The Red Thread, by Ann Hood

Article published on March 12, 2012.

The title refers to the Chinese belief that people who are destined to be together are connected by an invisible red thread. This belief is treasured by the protagonist, Maya Lange, who runs an adoption agency of the same name with an almost spiritual fervour. The book splits itself into segments; alternating between telling the stories of the Chinese parents who give their daughters up for adoption and the American couples who adopt them; the people at the opposite ends of the thread. The Chinese stories are each contained within one section which functions as a kind of short story, almost, inserted into the main narrative. There is just one for each child, telling the stories of the parents and the reasons they have for placing their babies up for adoption. They are slightly romanticised figures; most stories depict a mother unwilling to give up her child but forced to due to circumstances out with her control. Hood herself calls them ‘the brave women who abandon their children in the hope of giving them a better life’. This is of course true in many cases, but there is a sense of a slight bias here. The stories of the different couples, and Maya herself, constitute the main body of the narrative. We meet them, as she does, for the first time at an ‘orientation’ meeting at the adoption agency, and as the novel progresses we are introduced to the intricacies of their lives and relationships and the reasons why they arrived at ‘The Red Thread’.

It is the personal relationships between the characters which maintain our interest, as well as the story of the somewhat enigmatic protagonist Maya. We know there has been some kind of traumatic event in her past, and that ‘somewhere, there were records about everything’ which stop her from adopting a child herself. While waiting to learn what this is, we are also witness to the relationships of the other couples. For the arrogant investment banker Nell who gets everything she wants, life is a ‘to do’ list which must be checked off. Her husband Benjamin seems dragged along by her relentless pursuit of motherhood. Sophie and Theo’s relationship also seems characterised by her desire for children, which overshadows everything else, leaving him thinking that ‘decisions got made without him knowing it’. For Susannah and Carter the problem is the same; he is desperate for another child and she is not, due to her inability to connect to the disabled child they have. Again for Emily and Michael; he has a child from a previous marriage and is not particularly driven to have any more. Brooke has to persuade her husband Charlie that having a baby means a lot to her. The issue of children is a contentious one for each couple and one which seems to be driving them apart rather than bringing them together. The thread metaphor is apt here; for some couples it looks as though their lives are unravelling through this process rather than being bound closer together.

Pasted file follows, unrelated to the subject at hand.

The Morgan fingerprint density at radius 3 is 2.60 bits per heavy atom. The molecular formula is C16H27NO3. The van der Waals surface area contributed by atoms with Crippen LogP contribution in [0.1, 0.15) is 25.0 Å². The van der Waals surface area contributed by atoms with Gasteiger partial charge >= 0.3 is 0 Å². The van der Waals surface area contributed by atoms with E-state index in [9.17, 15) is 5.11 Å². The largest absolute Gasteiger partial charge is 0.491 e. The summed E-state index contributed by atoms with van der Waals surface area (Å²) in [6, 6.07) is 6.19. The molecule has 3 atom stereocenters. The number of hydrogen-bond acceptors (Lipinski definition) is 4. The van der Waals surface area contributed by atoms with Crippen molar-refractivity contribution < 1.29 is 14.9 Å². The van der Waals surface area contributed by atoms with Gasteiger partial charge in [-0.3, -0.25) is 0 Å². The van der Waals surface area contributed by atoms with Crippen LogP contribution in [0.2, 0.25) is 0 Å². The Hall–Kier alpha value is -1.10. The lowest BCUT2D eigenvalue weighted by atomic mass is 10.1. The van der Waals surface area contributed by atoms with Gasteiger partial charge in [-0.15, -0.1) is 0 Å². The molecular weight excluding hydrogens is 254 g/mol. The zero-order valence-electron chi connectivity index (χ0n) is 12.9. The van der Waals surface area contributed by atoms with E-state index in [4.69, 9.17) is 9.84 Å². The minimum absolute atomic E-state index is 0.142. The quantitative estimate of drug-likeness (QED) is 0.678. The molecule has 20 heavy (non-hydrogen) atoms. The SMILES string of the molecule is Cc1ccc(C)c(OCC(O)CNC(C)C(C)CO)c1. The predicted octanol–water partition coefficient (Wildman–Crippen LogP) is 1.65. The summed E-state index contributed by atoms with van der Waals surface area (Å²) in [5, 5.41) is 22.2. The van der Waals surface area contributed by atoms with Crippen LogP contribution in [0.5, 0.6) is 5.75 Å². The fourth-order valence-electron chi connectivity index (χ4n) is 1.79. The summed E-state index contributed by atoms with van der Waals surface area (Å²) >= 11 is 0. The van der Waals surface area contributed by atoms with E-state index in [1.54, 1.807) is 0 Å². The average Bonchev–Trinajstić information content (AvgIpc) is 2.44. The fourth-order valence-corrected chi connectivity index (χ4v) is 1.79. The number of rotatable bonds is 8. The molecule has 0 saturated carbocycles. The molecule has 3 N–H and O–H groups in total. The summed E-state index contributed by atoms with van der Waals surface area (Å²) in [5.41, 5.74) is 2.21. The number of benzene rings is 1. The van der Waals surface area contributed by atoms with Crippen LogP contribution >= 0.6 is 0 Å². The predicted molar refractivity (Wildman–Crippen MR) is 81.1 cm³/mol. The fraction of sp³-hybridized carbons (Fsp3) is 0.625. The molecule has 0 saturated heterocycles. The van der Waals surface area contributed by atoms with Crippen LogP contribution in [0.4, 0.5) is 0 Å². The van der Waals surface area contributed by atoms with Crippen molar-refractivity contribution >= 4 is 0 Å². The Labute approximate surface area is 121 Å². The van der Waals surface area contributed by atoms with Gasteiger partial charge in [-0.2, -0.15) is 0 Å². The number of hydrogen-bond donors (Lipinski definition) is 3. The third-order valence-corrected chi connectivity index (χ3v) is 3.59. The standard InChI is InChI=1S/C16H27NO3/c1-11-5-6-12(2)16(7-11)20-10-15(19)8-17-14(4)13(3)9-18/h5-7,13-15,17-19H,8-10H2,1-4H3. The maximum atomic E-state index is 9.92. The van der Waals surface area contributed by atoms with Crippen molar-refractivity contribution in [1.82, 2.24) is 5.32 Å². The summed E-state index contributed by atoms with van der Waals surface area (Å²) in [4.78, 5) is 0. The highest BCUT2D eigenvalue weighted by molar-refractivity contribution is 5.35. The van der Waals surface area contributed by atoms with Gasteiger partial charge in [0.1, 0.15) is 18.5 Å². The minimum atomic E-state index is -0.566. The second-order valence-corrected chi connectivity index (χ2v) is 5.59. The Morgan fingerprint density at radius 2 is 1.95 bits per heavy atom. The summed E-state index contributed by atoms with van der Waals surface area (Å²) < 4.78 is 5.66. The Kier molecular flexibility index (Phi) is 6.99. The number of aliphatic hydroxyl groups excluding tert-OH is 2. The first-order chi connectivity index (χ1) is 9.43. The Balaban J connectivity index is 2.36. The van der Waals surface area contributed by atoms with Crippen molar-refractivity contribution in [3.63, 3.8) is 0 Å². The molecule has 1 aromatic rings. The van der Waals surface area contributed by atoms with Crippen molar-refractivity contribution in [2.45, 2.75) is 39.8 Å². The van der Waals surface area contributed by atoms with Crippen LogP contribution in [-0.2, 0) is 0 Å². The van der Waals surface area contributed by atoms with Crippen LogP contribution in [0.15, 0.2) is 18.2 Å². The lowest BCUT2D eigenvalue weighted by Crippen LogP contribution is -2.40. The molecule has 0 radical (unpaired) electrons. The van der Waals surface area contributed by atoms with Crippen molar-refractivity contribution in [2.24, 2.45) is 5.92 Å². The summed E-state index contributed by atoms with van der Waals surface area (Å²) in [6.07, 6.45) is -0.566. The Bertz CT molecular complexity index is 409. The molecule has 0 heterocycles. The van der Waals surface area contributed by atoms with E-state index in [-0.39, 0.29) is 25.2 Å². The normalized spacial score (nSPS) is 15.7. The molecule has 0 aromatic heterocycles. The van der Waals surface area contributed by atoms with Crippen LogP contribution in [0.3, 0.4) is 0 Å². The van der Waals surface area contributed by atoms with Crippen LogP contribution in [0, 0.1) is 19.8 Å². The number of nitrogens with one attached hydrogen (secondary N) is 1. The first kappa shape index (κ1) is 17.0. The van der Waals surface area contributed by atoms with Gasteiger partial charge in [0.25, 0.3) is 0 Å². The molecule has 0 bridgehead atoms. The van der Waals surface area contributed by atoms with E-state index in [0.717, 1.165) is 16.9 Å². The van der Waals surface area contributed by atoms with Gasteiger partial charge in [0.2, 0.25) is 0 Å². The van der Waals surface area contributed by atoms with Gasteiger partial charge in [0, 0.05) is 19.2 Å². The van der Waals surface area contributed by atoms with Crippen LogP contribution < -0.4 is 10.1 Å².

Throughout the book Hood is consciously trying to tug on our proverbial heart strings; depicting the loss and suffering of the Chinese families yet making us hope that the American couples get their daughters. It is light and easy to read and the predicaments of the characters are enough to keep the reader’s interest. Hood explores the different problems faced in marriage and how consuming the desire for a child can be. Sometimes people feel incomplete without a child, and The Red Thread tries to offer an uplifting tale about finding meaning through adoption. For me, the interest lies in the problems each couple have and whether or not they resolve them. There is something morally disconcerting about using a baby to patch up marital differences however, and the reader is left with a sense that perhaps all will not be rosy for these couples once the eventual high of adoption wears off. What Hood is trying to convey is that the bond between parent and child is greater than any other, perhaps due to her own experience. Three years after the death of her daughter she adopted a Chinese baby, as Maya eventually does, and discovered that she could ‘love again’. The novel is unfailingly sentimental and romanticised, but it is very readable and, if you have a box of tissues by your side, then Hood achieves what she set out to do. If not, then you’re left with a novel which makes you think about how important having a family is, and whether or not it should overshadow every other consideration.

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